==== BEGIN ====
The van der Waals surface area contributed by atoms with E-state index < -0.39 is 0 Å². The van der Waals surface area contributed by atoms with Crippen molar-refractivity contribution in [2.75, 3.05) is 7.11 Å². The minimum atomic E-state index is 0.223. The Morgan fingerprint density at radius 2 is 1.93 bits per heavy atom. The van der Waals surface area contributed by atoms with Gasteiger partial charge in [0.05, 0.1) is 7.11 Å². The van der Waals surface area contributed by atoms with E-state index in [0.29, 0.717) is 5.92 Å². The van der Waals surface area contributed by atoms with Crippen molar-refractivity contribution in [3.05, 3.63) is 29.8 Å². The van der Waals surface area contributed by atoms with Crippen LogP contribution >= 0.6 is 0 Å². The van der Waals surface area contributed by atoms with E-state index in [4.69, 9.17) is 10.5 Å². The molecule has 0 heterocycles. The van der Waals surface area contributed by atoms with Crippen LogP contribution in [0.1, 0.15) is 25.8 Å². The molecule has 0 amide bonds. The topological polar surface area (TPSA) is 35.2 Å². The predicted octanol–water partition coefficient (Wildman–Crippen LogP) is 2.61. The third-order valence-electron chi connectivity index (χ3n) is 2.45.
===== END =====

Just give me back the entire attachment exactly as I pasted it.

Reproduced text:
The van der Waals surface area contributed by atoms with E-state index < -0.39 is 0 Å². The van der Waals surface area contributed by atoms with Crippen molar-refractivity contribution in [2.75, 3.05) is 7.11 Å². The minimum atomic E-state index is 0.223. The Morgan fingerprint density at radius 2 is 1.93 bits per heavy atom. The van der Waals surface area contributed by atoms with Gasteiger partial charge in [0.05, 0.1) is 7.11 Å². The van der Waals surface area contributed by atoms with E-state index in [0.29, 0.717) is 5.92 Å². The van der Waals surface area contributed by atoms with Crippen molar-refractivity contribution in [3.05, 3.63) is 29.8 Å². The van der Waals surface area contributed by atoms with Crippen LogP contribution >= 0.6 is 0 Å². The van der Waals surface area contributed by atoms with E-state index in [4.69, 9.17) is 10.5 Å². The molecule has 0 heterocycles. The van der Waals surface area contributed by atoms with Crippen LogP contribution in [0.1, 0.15) is 25.8 Å². The molecule has 0 amide bonds. The topological polar surface area (TPSA) is 35.2 Å². The predicted octanol–water partition coefficient (Wildman–Crippen LogP) is 2.61. The third-order valence-electron chi connectivity index (χ3n) is 2.45.